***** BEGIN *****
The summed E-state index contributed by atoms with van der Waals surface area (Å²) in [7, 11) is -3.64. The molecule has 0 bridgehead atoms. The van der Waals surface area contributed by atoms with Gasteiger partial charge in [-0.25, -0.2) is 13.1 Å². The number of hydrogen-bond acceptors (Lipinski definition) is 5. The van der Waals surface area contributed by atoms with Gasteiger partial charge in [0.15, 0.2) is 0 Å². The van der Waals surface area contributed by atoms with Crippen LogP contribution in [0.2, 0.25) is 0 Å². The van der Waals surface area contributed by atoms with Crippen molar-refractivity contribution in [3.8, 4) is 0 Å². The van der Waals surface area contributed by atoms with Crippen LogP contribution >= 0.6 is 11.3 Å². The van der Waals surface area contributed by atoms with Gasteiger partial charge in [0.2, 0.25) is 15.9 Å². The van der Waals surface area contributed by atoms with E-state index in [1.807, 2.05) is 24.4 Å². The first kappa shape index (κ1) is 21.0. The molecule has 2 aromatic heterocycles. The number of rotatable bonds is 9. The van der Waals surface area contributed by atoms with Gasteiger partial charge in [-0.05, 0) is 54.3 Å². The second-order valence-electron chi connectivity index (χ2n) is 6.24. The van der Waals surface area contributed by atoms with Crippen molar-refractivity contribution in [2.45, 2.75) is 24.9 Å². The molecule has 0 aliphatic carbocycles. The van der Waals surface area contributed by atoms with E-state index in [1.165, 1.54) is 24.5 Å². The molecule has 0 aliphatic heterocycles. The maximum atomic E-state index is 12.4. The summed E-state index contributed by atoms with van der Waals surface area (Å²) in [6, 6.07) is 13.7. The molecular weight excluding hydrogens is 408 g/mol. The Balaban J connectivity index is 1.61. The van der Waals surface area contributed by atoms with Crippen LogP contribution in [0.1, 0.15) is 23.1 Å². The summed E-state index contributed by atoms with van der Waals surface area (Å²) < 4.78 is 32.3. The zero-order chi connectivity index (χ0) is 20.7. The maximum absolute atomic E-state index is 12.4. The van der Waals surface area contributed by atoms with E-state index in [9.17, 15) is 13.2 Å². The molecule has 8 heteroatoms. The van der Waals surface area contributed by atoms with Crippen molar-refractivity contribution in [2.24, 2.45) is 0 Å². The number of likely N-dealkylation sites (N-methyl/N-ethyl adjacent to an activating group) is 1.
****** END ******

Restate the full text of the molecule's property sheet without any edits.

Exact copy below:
The summed E-state index contributed by atoms with van der Waals surface area (Å²) in [7, 11) is -3.64. The molecule has 0 bridgehead atoms. The van der Waals surface area contributed by atoms with Gasteiger partial charge in [-0.25, -0.2) is 13.1 Å². The number of hydrogen-bond acceptors (Lipinski definition) is 5. The van der Waals surface area contributed by atoms with Gasteiger partial charge in [0.15, 0.2) is 0 Å². The van der Waals surface area contributed by atoms with Crippen LogP contribution in [0.2, 0.25) is 0 Å². The van der Waals surface area contributed by atoms with Crippen molar-refractivity contribution in [3.8, 4) is 0 Å². The van der Waals surface area contributed by atoms with Crippen LogP contribution >= 0.6 is 11.3 Å². The van der Waals surface area contributed by atoms with Gasteiger partial charge in [0.2, 0.25) is 15.9 Å². The van der Waals surface area contributed by atoms with E-state index in [1.807, 2.05) is 24.4 Å². The first kappa shape index (κ1) is 21.0. The molecule has 2 aromatic heterocycles. The number of rotatable bonds is 9. The van der Waals surface area contributed by atoms with Gasteiger partial charge in [-0.05, 0) is 54.3 Å². The second-order valence-electron chi connectivity index (χ2n) is 6.24. The van der Waals surface area contributed by atoms with Crippen molar-refractivity contribution in [2.45, 2.75) is 24.9 Å². The molecule has 0 aliphatic carbocycles. The van der Waals surface area contributed by atoms with E-state index in [1.165, 1.54) is 24.5 Å². The molecule has 0 aliphatic heterocycles. The maximum atomic E-state index is 12.4. The summed E-state index contributed by atoms with van der Waals surface area (Å²) in [6, 6.07) is 13.7. The molecular weight excluding hydrogens is 408 g/mol. The Balaban J connectivity index is 1.61. The van der Waals surface area contributed by atoms with Crippen LogP contribution in [0.1, 0.15) is 23.1 Å². The summed E-state index contributed by atoms with van der Waals surface area (Å²) < 4.78 is 32.3. The zero-order chi connectivity index (χ0) is 20.7. The maximum absolute atomic E-state index is 12.4. The van der Waals surface area contributed by atoms with E-state index in [9.17, 15) is 13.2 Å². The molecule has 8 heteroatoms. The van der Waals surface area contributed by atoms with Crippen molar-refractivity contribution in [2.24, 2.45) is 0 Å². The number of likely N-dealkylation sites (N-methyl/N-ethyl adjacent to an activating group) is 1.